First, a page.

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The perils and promises of listening to parents: Encountering unexpected barriers to improving preschool in Ghana

Mon, April 15, 8:00 to 9:30am, Hyatt Regency, Floor: Atrium (Level 2), Waterfront D


In recent years, there has been a notable increase in the demand for and supply of early childhood education (ECE) in low- and middle-in- come countries (LMICs). The Ghanaian government was the first nation in Sub-Saharan Africa to pass national legislation for universal access to two years of pre-primary education (i.e., kindergarten [KG]), and is currently working to both expand access and improve the quality of existing services (Ghana Education Service, 2012). The top priorities as stated in 2012 were to provide training to the untrained teachers in the KG curriculum and pedagogy and to engage parents in their children’s education.

Through a partnership with the Ministry of Education and Innovations for Poverty Action, we assessed the impacts of a teacher professional development program, with and without parental awareness meetings, for public and private kindergartens in the Greater Accra Region of Ghana. We examined impacts on teacher professional well-being, classroom quality, and children’s readiness using a school-randomized trial in 240 schools. Schools were randomly assigned to one of three conditions: teacher training (TT), teacher training plus parental-awareness meetings (TTPA), and control group. The programs incorporated workshops and in-classroom coaching for teachers, and video-based discussion groups for parents. Moderate impacts were found on some dimensions of professional well-being (reduced burnout in the TT and TTPA conditions, reduced turnover in the TT condition), classroom quality (increased emotional support/behavior management in the TT and TTPA conditions, support for student expression in the TT condition), and small impacts on multiple domains of children’s school readiness (in the TT condition). One surprising finding was that the parental-awareness meetings had counteracting effects on some elements of classroom quality and on child school readiness outcomes. One year after the intervention, persistent counteracting effects of adding a parental-awareness intervention on children’s overall school readiness varied by literacy status of the male household head such that negative impacts were found for children in households’ with a male head who was not literate.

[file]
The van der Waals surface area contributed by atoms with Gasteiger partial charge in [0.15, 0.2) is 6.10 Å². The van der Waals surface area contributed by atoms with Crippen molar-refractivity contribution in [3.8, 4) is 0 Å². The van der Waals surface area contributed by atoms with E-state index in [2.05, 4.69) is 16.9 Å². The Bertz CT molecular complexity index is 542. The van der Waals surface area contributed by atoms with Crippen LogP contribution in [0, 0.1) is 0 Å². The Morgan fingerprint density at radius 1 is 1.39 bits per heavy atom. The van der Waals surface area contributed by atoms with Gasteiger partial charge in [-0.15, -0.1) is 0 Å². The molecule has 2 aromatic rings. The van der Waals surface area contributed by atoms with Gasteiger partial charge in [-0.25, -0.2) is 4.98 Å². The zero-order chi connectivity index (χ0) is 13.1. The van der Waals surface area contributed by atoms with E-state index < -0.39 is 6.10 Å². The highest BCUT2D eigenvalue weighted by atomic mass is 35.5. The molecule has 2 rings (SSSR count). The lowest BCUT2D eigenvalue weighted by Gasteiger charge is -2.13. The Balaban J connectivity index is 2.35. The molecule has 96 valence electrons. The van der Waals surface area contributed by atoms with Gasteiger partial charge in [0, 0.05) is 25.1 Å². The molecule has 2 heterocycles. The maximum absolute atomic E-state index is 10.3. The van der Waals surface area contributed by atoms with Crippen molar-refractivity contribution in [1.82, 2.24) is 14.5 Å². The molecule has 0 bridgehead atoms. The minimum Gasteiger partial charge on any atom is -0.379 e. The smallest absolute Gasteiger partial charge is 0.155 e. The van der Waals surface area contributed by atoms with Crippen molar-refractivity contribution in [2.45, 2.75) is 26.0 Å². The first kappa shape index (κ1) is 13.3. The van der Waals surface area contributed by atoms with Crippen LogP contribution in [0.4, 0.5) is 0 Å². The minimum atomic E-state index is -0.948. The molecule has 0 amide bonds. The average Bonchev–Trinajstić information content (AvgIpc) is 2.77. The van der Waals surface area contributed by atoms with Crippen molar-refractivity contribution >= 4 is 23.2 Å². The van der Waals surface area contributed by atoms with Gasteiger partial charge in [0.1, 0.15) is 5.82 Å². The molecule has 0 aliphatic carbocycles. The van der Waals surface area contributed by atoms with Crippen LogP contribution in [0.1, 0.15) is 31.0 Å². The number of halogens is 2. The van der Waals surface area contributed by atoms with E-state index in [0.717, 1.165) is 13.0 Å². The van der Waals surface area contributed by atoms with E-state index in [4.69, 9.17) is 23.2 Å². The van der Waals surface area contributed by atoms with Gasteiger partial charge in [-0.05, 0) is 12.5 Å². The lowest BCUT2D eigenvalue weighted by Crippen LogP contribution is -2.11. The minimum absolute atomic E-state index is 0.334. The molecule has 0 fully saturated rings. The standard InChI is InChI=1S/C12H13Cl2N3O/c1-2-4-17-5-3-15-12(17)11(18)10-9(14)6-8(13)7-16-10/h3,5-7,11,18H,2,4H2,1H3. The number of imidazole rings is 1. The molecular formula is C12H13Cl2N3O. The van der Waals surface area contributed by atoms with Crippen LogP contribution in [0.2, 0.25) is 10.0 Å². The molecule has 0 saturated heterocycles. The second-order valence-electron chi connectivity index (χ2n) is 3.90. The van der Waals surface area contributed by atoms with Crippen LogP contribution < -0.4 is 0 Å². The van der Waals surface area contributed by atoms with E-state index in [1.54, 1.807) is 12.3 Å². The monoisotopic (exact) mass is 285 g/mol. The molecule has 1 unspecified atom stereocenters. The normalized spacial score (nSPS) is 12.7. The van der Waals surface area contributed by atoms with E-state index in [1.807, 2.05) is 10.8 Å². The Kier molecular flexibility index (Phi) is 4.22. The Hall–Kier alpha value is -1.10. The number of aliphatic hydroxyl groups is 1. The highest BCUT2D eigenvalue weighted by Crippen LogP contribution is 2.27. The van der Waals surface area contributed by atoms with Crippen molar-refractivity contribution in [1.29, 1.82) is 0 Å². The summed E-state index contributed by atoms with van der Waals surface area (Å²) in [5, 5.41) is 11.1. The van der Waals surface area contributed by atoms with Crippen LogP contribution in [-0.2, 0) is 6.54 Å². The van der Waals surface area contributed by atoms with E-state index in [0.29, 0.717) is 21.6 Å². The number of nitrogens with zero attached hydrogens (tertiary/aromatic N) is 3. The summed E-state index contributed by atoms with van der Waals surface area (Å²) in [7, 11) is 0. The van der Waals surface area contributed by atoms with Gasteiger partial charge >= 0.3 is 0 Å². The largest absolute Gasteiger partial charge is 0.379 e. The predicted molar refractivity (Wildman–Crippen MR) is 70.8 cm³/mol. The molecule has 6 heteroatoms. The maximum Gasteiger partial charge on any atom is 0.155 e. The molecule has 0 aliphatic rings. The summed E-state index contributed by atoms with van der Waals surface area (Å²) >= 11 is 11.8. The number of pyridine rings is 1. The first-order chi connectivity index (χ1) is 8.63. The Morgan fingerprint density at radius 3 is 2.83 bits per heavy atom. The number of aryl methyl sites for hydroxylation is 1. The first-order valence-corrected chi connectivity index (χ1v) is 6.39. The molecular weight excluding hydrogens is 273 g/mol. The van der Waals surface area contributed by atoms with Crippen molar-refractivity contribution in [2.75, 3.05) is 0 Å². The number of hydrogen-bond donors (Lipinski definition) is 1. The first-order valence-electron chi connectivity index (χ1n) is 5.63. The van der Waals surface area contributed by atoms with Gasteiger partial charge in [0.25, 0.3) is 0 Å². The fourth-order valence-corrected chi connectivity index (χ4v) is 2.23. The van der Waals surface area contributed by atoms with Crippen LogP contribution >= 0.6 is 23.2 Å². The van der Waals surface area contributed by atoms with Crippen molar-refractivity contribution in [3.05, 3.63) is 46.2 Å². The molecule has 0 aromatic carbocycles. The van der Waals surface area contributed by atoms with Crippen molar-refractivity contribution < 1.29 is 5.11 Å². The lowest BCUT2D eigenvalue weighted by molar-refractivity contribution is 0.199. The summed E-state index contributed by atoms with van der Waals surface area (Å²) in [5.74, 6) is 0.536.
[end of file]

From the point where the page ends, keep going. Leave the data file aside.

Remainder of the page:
This presentation will provide an overview of the findings from the randomized evaluation, but focus on the implementation and interpretation of the counter-active impacts of the parental awareness component. Qualitative interviews with teachers and caregivers who participated in the meetings will be presented, shedding light on some of the possible mechanisms of the counter-acting effects. Preliminary analyses indicate that barriers may have included concern by parents about changes in corporal punishment / disciplinary strategies, poor implementation, and perceptions of the district education officer who delivered the intervention. Implications for creating culturally-informed early childhood educational parent engagement programs in Ghana, with possible implications for other low- and middle-income countries, will be discussed.


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